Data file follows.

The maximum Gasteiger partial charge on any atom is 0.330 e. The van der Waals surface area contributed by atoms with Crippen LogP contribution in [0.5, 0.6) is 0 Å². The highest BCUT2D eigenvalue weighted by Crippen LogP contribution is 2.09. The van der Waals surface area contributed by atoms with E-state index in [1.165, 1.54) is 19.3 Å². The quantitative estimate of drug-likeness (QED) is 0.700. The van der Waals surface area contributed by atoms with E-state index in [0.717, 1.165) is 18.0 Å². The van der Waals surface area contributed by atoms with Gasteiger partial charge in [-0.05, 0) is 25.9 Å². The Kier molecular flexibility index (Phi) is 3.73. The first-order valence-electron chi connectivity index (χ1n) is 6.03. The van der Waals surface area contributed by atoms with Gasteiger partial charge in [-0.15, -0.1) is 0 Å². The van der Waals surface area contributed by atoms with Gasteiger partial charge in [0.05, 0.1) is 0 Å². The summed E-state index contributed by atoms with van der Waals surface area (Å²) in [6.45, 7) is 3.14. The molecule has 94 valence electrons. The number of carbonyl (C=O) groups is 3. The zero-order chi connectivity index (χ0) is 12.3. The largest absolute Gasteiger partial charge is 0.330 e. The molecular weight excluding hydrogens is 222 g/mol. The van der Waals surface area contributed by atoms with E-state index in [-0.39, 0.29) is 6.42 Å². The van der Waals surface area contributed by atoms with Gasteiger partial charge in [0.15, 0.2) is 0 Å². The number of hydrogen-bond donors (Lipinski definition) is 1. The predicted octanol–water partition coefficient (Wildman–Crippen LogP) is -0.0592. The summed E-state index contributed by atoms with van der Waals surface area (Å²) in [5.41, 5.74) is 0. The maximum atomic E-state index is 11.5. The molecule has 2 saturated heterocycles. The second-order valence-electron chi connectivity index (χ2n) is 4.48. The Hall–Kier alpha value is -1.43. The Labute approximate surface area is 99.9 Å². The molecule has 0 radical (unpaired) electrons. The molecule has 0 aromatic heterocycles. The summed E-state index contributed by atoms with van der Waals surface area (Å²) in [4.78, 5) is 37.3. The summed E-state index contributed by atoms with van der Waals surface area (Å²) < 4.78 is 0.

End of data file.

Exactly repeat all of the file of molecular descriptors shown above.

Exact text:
The maximum Gasteiger partial charge on any atom is 0.330 e. The van der Waals surface area contributed by atoms with Crippen LogP contribution in [0.5, 0.6) is 0 Å². The highest BCUT2D eigenvalue weighted by Crippen LogP contribution is 2.09. The van der Waals surface area contributed by atoms with E-state index in [1.165, 1.54) is 19.3 Å². The quantitative estimate of drug-likeness (QED) is 0.700. The van der Waals surface area contributed by atoms with E-state index in [0.717, 1.165) is 18.0 Å². The van der Waals surface area contributed by atoms with Gasteiger partial charge in [-0.05, 0) is 25.9 Å². The Kier molecular flexibility index (Phi) is 3.73. The first-order valence-electron chi connectivity index (χ1n) is 6.03. The van der Waals surface area contributed by atoms with Gasteiger partial charge in [-0.15, -0.1) is 0 Å². The van der Waals surface area contributed by atoms with Gasteiger partial charge in [0.05, 0.1) is 0 Å². The summed E-state index contributed by atoms with van der Waals surface area (Å²) in [6.45, 7) is 3.14. The molecule has 94 valence electrons. The number of carbonyl (C=O) groups is 3. The zero-order chi connectivity index (χ0) is 12.3. The largest absolute Gasteiger partial charge is 0.330 e. The molecular weight excluding hydrogens is 222 g/mol. The van der Waals surface area contributed by atoms with E-state index in [-0.39, 0.29) is 6.42 Å². The van der Waals surface area contributed by atoms with Gasteiger partial charge in [0.15, 0.2) is 0 Å². The number of hydrogen-bond donors (Lipinski definition) is 1. The predicted octanol–water partition coefficient (Wildman–Crippen LogP) is -0.0592. The summed E-state index contributed by atoms with van der Waals surface area (Å²) in [5.41, 5.74) is 0. The maximum atomic E-state index is 11.5. The molecule has 2 saturated heterocycles. The second-order valence-electron chi connectivity index (χ2n) is 4.48. The Hall–Kier alpha value is -1.43. The Labute approximate surface area is 99.9 Å². The molecule has 0 radical (unpaired) electrons. The molecule has 0 aromatic heterocycles. The summed E-state index contributed by atoms with van der Waals surface area (Å²) in [4.78, 5) is 37.3. The summed E-state index contributed by atoms with van der Waals surface area (Å²) < 4.78 is 0.